I am an artist, teacher, writer, husband, dad, believer, dreamer, thinker, seeker who lives in Mid Missouri. This blog, which I began in 2009, records words and images that contain my reflections on my experiences in this life.
Please browse the various areas in the menu above – my adventures in China and at Ox-bow have been pretty important to who I have become. Additionally, my heart attack was a watershed event that produced radical changes in my art and life.
Last month marked ten years of writing posts and posting pictures here. In most ways this site has become my de facto artist website rather than a space to post observations and non-art stuff. Kind of lame, I know. But I’ve had a personal website (and domain) for almost 22 years and I have administered it in a lot of different ways. But at some point – particularly after getting deep into full time teaching – I decided to lay aside HTML and CSS and private hosting.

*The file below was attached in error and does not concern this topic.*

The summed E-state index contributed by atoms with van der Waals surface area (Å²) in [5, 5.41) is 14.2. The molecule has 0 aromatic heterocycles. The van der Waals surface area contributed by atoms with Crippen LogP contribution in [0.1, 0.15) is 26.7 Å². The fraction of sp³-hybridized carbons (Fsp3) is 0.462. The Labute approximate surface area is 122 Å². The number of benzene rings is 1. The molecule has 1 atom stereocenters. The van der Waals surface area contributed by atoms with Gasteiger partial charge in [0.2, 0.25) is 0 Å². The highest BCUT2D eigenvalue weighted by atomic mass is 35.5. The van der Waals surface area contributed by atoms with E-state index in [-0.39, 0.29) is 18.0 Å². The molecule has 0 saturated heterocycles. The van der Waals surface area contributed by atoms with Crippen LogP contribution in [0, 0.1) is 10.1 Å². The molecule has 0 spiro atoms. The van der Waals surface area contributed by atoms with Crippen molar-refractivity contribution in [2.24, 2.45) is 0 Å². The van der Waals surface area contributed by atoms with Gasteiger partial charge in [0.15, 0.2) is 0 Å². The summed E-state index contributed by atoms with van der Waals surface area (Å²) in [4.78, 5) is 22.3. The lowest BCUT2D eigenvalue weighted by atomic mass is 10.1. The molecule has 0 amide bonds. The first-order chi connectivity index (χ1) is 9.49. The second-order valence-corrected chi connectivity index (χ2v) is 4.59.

I still have all of those older versions of my websites. Sometimes I browse them from their resting places inside my hard drives. I think about the effort and consideration that went into them. Thankfully I never committed the Geocities and Angelfire design atrocities… maybe WordPress is just the more contemporary version of those gaudy old things, I don’t know.
I have not written much in 2019. It has been a hard, strange year – emotionally, professionally, physically.